Most injuries involve the muscles, discs, nerves, and tendons in the neck and back. Most people think you have to be in a car accident to suffer Whiplash.

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Hyper-extension/hyper-flexion injuries, in which the head “whips” forward/back or side to side. Most whiplash injuries are the result of a motor vehicle collision or as a result of a sports injury, particularly during contact; including swimming, soccer, football, bodysurfing, etc. Whiplash is an injury to the neck caused by the neck bending forcibly forward and then backwards, or vice versa. This mechanism of impact strains the soft tissue structures of the neck, which give a range of symptoms that lead to physical disability if left untreated or not treated effectively. Whiplash Associated Disorder (WAD) is a term used to describe a range of symptoms resulting from whiplash.

Pain is not always experienced immediately. Often it takes a 24 hour period for the muscle spasm to increase and the pain to set in and you’re left with a stiff neck, pain and a headache.

Following a whiplash injury, the cervical region (neck) loses its shock-absorbing curve. This tell-tale sign is visible on X-ray and is indicative of whiplash syndrome. The muscle spasm caused by the accident is so extreme that it is strong enough to pull the spine straight. This is not a natural position for the neck. It is painful and can accelerate long term damage to the cervical spine and associated muscles.

Incidence/Prevalence of WAD

The incidence of whiplash injury varies greatly between different parts of the world. Each year, approximately three million people experience whiplash injuries with only about half fully recovering. About 600,000 of those individuals will have long-term symptoms, and 150,000 will become disabled as a result of the injury. WAD is most commonly seen in male drivers between the age of 20 and 24 years and in passengers between the age of 15 and 19. Older age, female, neck pain on palpation, muscle pain, radiating pain and numbness down into the hands, arm and shoulder and headache are independently associated with a slower recovery.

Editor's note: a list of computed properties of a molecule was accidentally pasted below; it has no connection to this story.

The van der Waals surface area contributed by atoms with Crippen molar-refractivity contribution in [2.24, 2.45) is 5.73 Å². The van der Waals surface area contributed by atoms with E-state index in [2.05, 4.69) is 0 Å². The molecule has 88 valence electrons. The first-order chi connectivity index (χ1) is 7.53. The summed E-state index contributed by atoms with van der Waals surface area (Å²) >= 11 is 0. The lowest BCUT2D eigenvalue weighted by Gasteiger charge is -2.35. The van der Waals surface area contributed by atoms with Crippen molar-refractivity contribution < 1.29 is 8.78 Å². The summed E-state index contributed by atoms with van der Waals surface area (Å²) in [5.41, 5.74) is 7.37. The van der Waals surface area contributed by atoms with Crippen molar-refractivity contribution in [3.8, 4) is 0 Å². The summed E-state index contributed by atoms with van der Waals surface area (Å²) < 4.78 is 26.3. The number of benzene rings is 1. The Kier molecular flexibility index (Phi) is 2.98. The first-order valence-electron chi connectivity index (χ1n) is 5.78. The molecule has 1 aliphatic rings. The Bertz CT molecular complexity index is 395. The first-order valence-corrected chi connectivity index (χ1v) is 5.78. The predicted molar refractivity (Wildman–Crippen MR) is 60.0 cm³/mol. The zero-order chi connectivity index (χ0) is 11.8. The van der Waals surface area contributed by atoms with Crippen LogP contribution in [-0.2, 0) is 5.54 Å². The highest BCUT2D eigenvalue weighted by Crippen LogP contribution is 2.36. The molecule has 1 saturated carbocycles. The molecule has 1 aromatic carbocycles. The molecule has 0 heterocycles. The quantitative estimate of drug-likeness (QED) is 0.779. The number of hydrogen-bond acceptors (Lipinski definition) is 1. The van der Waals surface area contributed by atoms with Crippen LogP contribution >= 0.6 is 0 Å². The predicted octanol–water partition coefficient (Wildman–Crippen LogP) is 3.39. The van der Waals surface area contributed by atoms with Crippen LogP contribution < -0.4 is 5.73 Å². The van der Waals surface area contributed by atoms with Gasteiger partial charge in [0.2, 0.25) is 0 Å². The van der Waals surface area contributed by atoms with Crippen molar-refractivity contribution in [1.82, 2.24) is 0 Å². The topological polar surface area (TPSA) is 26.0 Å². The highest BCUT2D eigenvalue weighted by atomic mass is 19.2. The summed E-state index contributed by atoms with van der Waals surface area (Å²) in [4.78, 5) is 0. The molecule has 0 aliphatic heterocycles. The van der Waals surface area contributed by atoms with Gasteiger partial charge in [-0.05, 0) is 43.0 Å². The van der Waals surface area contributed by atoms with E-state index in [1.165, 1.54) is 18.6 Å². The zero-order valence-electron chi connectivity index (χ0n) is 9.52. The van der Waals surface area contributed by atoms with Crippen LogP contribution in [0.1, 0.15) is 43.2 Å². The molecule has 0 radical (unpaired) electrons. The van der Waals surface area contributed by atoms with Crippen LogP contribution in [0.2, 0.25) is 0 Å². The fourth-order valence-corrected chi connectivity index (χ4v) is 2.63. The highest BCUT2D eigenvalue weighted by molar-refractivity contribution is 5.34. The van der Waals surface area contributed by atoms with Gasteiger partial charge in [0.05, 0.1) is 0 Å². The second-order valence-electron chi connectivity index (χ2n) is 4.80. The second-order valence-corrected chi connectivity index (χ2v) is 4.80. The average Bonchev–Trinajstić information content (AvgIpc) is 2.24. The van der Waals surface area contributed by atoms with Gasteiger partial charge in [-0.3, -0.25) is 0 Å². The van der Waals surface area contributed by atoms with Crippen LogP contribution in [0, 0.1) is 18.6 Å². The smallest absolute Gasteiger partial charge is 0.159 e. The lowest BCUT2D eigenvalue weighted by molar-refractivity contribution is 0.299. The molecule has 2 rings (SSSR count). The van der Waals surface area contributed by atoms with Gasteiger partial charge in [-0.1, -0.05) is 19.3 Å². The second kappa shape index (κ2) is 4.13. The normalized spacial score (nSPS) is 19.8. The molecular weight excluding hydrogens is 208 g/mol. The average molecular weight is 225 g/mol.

What is WAD (Whiplash Associated Disorder)?

WAD is a term used to describe a range of symptoms resulting from whiplash. These can vary from no symptoms to severe.

WAD injuries are usually graded on a severity scale between 0-4.

  • Grade 0 No pain or discomfort. No physical signs of injury.
  • Grade 1 Neck pain, stiffness or tenderness. No physical signs of injury.
  • Grade 2 Neck pain, stiffness or tenderness and some physical signs of injury such as point tenderness or trouble turning the head.
  • Grade 3 Pain, stiffness or tenderness and neurological signs of injury, such as changes to reflexes or weakness in the arms.
  • Grade 4 Pain and fracture or dislocation of the neck.

(Quebec Task Force Classification of Grades of WAD)

Symptoms of WAD

Sometimes there is little to no pain at the time of the injury, depending on the severity of the injury. Following the initial impact there can be a gradual increase in the intensity of pain in the following 2-3 days. Pain is usually felt in the neck, and occasionally head and shoulders accompanied by headaches.

The following are the most common symptoms of whiplash. However, each individual may experience symptoms differently. Symptoms may include:

  • Neck pain
  • Neck stiffness
  • Shoulder pain
  • Low back pain
  • Dizziness
  • Pain in the arm and/or hand
  • Numbness in the arm and/or hand
  • Ringing in ears
  • Blurred vision
  • Concentration or memory problems
  • Irritability
  • Sleeplessness
  • Tiredness

Treatments for WAD

Research has found that patients who had Chiropractic or Physio treatment following a WAD had a significant amount of reduction of pain at six weeks and six months by comparison to those that had rested using a soft collar.

Rest, ice, compression, and elevation usually will help minimise the damage. It is important in all but mild cases for a Chiropractor or Physiotherapist to evaluate the injury and establish a treatment and rehabilitation plan.

Therapeutic exercises in addition to manual therapies the have been found to increase efficacy.

A severe sprain or strain may on occasion’s progress to more complex pain syndromes and chronic conditions. All types of whiplash require rehabilitation exercises and activity modification during recovery.

At Spinal and Sports Care, all our practitioners have extensive experience in the management of Whiplash Associated Disorders, and are extremely knowledgeable in Insurance guidelines to assist in all third party or workers compensation Insurance Claims, should the need arise.